Cufflinks (http://cufflinks.cbcb.umd.edu/) is a transcript assembly program that includes a number of tools for analyzing RNA-Seq data. These tools assemble aligned RNA-Seq reads into transcripts, estimate their abundances, test for differential expression and regulation transcriptome-wide, and provide transcript quantification. Some of the tools part of Cufflinks can be run individually, while other are part of a larger workflow.
The basic usage of Cufflinks is:
where input_alignments.[sam|bam] is sorted input file of RNA-Seq read alignments in SAM/BAM format. The RNA-Seq read mapper TopHat/TopHat2 produces output in this format and is recommended to be used with Cufflinks, although SAM/BAM alignments produced from any aligner are accepted. More advanced Cufflinks options can be found in the manual: http://cufflinks.cbcb.umd.edu/manual.html, or by typing:
An example of how to run Cufflinks on Tusker with alignment file in SAM format, output directory cufflinks_output/ and 8 CPUs is shown below:
The program cufflinks produces number of files in its predefined output directory cufflinks_output/. Some of the generated files are:
- transcripts.gtf: The GTF file contains Cufflinks' assembled isoforms where there is one GTF record per row, and each record represents either a transcript or an exon within a transcript
- isoforms.fpkm_tracking: This file contains the estimated isoform-level expression values in the generic FPKM Tracking Format
- genes.fpkm_tracking: This file contains the estimated gene-level expression values in the generic FPKM Tracking Format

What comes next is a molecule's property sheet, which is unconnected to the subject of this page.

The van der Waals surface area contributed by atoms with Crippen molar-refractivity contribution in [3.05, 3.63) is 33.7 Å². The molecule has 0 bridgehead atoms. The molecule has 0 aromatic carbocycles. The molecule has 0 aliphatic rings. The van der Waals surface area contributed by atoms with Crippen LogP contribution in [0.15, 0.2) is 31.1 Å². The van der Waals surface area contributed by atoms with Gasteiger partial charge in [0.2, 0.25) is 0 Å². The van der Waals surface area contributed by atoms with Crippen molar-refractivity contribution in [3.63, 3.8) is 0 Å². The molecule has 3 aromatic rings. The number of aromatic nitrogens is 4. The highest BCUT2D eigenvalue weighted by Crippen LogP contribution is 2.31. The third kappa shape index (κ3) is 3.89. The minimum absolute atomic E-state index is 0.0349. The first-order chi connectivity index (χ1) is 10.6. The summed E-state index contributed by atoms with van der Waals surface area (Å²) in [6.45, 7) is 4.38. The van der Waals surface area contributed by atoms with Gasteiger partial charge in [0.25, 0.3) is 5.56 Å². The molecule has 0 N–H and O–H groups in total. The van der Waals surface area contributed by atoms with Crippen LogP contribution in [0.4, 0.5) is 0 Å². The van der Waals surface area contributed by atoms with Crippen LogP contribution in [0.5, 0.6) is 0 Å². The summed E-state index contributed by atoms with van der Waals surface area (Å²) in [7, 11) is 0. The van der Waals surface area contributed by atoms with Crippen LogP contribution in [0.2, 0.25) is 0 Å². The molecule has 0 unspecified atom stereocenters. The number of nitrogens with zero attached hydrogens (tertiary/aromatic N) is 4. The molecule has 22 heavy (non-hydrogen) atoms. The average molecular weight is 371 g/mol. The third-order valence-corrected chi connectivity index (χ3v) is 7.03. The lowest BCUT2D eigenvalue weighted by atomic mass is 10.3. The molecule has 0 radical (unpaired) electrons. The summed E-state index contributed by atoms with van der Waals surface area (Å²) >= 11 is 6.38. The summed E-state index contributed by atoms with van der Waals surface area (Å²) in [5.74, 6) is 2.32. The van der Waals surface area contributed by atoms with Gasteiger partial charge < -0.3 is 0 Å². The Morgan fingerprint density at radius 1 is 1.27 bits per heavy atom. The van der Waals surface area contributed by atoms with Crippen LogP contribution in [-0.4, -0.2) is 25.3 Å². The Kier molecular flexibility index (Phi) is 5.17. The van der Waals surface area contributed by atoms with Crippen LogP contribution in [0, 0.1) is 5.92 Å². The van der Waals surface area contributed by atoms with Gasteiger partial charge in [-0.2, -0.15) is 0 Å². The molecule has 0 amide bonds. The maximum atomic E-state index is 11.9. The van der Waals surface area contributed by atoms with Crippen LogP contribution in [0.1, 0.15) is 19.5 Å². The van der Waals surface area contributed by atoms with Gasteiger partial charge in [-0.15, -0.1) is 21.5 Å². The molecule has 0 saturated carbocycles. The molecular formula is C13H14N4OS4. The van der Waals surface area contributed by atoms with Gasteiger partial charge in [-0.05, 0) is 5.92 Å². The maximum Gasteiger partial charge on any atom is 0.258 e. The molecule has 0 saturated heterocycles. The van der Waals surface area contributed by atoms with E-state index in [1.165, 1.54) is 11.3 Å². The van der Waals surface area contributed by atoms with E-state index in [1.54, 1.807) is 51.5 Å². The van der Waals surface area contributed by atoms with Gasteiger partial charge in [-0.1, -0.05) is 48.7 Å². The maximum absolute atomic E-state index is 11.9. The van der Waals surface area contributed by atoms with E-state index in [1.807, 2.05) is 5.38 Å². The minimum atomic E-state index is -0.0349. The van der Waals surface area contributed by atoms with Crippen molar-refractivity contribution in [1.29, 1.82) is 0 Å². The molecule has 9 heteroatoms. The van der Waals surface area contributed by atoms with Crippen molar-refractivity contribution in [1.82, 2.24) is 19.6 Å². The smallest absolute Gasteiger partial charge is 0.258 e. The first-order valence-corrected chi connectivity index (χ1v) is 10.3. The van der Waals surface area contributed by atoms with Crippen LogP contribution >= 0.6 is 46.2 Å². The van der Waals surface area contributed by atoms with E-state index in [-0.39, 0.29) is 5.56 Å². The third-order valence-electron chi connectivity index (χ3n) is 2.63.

Beside cufflinks, the Cufflinks package includes the following programs:
Cuffcompare uses the Cufflinks' GTF output as an input file and compares the assembled transcripts to a reference annotation. An example of comparing the already annotated genome known_annotation.gtf with the new annotation new_annotation.gtf follows:
This tool reports various statistics about the transcripts, as well as a GTF file containing all transfrags in each sample.
This program allows merging of multiple Cufflinks GTF files. An example of merging multiple GTF files with full paths defined in the file list_GTF.txt and 8 CPUs is shown below:
The cuffmerge output is single unified transcript file.
Cuffdiff is used to identify differentially expressed transcripts. An example of cuffdiff for the annotated transcripts for the new genome, new_annotations.gtf, with 3 SAM alignment files generated from TopHat and 8 CPUs follows:
Cuffdiff prints multiple output files, such as: FPKM tracking files, count tracking files, read group tracking files, differential expression tests, differential splicing tests, differential coding output, differential promoter use, read group info, and run info.